Moving patients a common cause of injury in health care

When you make your living working in a hospital, nursing home, doctor’s office or similar health care setting, you face certain career-related dangers that can lead you to fall ill or injure yourself. While the hazards you face working in health care are considerable and might include everything from violent patients to needlestick injuries, one of the most substantial causes of injury among health care workers is moving patients.

The nature of your job suggests that you typically work with patients who may be immobile or even unconscious. At times, you will likely need to move these patients from one setting to another to receive treatment, prevent bedsores or what have you, but doing so places a serious strain on your body, regardless of the techniques you use. According to Healthcare Business & Technology, injuries developed due to lifting patients is the single-biggest threat faced by today’s nurses, with more than 35,000 lifting-related back and musculoskeletal reported annually among nurses alone.

Team lifting not always feasible

In an effort to lower the number of lifting-related injuries experienced by health care professionals, many hospitals and similar health care settings encourage their staff members to perform “team lifting.” Though the idea behind team lifting is that it distributes a patient’s weight among multiple team members, instead of just one, many hospitals and nursing homes suffer from chronic understaffing issues, making team lifting difficult, if not impossible.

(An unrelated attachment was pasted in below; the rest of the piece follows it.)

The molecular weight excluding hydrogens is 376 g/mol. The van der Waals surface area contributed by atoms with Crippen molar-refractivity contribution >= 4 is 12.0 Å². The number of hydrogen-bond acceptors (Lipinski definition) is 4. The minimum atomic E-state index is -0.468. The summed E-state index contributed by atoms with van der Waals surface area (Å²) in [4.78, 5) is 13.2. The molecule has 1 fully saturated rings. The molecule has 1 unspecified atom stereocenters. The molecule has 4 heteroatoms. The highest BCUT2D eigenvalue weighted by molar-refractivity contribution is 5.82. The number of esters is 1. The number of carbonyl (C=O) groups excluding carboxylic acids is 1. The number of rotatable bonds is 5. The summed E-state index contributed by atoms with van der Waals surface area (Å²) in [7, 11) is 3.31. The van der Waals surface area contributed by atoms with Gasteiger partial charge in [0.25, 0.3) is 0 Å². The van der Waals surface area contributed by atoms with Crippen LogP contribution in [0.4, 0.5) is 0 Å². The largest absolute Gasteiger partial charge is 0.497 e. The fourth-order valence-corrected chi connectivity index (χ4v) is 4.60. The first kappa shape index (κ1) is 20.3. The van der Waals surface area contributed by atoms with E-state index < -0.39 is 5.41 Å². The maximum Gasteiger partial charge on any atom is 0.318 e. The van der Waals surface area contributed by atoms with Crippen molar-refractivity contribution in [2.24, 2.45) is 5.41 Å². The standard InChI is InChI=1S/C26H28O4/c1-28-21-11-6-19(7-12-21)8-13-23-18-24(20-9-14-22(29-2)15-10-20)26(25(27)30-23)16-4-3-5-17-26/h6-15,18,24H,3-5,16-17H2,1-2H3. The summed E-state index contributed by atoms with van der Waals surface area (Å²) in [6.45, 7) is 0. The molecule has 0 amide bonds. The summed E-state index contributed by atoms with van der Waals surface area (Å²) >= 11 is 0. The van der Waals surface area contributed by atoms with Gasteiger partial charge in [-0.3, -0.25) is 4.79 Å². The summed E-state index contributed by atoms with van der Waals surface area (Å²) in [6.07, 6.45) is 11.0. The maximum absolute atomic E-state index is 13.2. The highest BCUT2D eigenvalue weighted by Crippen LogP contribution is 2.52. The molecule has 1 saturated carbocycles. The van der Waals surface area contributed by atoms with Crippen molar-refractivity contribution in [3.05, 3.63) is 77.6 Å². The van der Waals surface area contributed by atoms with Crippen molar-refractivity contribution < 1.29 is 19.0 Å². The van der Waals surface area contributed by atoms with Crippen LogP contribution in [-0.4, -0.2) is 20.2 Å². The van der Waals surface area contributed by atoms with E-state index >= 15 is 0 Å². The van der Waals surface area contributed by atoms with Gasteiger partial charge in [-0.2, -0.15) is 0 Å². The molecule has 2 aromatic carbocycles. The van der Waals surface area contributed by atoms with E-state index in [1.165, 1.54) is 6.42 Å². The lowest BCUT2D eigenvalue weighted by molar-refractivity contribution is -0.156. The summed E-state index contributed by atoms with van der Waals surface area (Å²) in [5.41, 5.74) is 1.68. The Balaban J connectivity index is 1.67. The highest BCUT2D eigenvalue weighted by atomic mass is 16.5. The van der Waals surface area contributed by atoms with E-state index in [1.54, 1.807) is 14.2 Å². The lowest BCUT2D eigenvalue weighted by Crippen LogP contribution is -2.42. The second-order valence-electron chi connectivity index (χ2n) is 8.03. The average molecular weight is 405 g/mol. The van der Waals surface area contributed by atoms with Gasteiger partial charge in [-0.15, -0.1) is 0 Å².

Proper lifting practices do not always help

When you began working in health care, you may have learned about safe lifting practices, such as bending your knees and straightening your back when moving heavy loads. Even if you consistently use proper lifting techniques, however, you can still suffer back, repetitive strain and musculoskeletal injuries because of the great deal of strain repeatedly placed upon your body.

Injuries resulting from lifting patients are always a risk for health care workers, but there are some steps your employer can take to lessen the dangers. For example, many hospitals and similar work environments are increasingly using mechanical lift-assistance equipment to lower their workers’ injury risks.

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